Luthiers learned how different woods felt and sounded. They constantly tested different shapes, bracing methods, glue techniques, and finish formulations. It was science, in the true sense: careful experimentation and documentation of the results. It was building upon each new successful development. Antonio Stradivari did not accidentally stumble upon a method to build remarkable violins. After his advances, violins were never the same; his work is still studied today. He was one of many who contributed to generations of thoughtful improvements.
A stringed musical instrument is a balance of the special qualities of its materials. The vibration of the sound table of an instrument is the source of the sound. If the soundboard is too thick, it won’t vibrate freely and produce much sound. If it is too thin, it will not be able to withstand the forces of the strings working against it. To complicate matters, it has to be strong enough to withstand the hard playing of a spirited performer. Every component has a purpose and in almost every case, it contributes to the sound and feel of the instrument.
In the late 20th century, we developed a better understanding of the science of sound and sound transmission. We have developed all sorts of testing equipment and methods to quantify what our ears tell us. Several Luthiers have tried to use this new technology to improve the art of Lutherie. The goal, for example, might be a louder, better sounding, and better feeling acoustic guitar.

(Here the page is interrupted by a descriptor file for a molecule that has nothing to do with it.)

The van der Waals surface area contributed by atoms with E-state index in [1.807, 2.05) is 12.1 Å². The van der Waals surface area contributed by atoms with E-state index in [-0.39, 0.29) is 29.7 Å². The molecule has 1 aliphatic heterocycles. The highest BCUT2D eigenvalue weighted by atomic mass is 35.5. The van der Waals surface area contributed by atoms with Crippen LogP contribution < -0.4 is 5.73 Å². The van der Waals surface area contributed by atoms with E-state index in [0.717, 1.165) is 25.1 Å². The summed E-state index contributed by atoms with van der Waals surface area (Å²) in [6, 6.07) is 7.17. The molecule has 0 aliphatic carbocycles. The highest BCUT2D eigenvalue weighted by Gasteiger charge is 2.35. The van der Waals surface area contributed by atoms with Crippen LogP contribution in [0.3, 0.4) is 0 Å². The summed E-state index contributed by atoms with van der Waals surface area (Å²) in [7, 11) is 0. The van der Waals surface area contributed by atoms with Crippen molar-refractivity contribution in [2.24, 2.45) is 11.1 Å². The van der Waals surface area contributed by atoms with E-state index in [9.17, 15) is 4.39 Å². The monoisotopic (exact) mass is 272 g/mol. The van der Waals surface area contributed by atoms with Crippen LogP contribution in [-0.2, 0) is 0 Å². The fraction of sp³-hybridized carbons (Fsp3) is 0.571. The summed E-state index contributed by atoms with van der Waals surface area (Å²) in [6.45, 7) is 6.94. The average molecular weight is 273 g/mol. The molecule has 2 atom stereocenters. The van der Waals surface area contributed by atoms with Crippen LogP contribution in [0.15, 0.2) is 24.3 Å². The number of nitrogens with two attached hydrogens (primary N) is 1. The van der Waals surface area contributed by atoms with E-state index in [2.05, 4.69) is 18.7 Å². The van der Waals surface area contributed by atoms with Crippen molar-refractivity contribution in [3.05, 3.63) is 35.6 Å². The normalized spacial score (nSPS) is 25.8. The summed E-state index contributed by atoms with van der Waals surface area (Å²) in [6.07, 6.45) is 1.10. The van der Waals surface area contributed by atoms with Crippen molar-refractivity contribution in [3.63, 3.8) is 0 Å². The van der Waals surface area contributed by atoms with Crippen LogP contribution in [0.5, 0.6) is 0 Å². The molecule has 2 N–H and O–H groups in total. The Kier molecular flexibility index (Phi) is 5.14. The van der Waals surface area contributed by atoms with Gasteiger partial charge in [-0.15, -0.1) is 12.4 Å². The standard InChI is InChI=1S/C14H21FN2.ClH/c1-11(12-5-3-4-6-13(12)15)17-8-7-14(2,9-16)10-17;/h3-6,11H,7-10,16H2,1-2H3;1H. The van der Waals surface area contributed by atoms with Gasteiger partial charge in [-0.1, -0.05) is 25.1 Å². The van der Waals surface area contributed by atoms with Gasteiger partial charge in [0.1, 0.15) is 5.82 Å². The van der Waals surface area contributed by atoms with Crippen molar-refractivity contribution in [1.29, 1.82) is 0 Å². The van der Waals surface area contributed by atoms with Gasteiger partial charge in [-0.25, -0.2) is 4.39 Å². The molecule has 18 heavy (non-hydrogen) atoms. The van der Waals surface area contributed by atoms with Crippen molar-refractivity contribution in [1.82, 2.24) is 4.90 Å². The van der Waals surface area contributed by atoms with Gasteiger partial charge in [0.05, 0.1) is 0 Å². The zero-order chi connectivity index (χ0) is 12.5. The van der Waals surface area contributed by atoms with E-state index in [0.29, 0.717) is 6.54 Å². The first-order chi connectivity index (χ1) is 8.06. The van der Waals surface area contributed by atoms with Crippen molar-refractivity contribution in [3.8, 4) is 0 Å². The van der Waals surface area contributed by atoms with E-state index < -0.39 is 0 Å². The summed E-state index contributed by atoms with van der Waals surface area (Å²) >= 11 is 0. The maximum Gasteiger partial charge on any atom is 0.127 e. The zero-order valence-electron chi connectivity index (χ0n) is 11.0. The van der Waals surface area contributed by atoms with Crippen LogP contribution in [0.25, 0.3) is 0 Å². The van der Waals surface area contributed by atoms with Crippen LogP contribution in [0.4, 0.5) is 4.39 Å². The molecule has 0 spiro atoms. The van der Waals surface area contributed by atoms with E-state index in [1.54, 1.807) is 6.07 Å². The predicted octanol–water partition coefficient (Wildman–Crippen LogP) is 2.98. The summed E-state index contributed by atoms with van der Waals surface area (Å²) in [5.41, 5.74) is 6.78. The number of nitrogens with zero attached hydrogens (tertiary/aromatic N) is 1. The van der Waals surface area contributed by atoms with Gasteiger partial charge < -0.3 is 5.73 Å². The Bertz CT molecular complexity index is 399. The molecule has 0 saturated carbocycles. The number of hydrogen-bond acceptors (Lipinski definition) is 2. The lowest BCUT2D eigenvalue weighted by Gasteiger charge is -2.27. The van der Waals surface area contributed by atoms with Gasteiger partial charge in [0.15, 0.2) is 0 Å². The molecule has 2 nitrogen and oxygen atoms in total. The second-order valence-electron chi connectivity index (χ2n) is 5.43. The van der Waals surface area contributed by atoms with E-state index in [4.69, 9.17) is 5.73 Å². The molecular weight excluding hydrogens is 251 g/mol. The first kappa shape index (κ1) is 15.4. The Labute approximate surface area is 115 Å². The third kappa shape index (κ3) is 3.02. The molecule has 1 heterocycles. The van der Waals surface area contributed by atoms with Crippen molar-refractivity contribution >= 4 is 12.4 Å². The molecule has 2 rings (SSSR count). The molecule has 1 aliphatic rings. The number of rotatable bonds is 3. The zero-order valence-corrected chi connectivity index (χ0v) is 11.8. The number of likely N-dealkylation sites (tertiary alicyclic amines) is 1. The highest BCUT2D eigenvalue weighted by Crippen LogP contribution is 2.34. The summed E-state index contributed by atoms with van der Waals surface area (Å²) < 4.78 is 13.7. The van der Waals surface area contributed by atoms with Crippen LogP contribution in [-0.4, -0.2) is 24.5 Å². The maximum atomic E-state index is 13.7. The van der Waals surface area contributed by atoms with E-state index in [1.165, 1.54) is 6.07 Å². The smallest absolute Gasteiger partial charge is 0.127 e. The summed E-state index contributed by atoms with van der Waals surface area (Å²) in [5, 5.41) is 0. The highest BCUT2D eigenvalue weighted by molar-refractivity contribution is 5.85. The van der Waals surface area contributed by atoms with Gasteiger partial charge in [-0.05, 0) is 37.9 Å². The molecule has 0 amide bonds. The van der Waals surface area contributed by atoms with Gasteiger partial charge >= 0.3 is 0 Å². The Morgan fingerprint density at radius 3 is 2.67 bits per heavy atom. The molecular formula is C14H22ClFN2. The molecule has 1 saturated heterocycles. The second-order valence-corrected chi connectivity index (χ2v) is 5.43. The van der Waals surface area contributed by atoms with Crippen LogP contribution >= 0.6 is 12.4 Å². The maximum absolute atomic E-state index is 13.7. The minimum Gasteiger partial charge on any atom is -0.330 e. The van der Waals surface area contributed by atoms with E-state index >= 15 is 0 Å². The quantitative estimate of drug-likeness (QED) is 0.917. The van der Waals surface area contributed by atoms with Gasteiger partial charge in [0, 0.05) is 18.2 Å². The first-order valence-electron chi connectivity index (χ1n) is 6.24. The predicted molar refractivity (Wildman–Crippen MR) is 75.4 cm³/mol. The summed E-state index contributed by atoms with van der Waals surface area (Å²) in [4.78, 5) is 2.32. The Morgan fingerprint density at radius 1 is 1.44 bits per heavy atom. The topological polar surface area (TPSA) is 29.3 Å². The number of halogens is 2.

Example No. 1
The following is an excerpt from Vince Meyer in 1997: The Kasha Guitar
“The Kasha Guitar represents a major effort to improve upon the traditional classical guitar. It uses modern physics, acoustical theory, and new materials for construction and finish, to go beyond the limits of an instrument that has largely reached the maximum of its design potential. The finest (that is to say the most sensitive, responsive, and resonant) classical guitar converts only about 5% of the energy of a plucked string into sound. The rest becomes heat, as one’s guitar literally warms up with playing. The energy available for sound may be heard as great volume or as great sustain, but not as both. This unfortunate trade-off is enforced by the limitations of a design basically settled upon in the 1870s, with only subtle changes in internal structure and materials since then.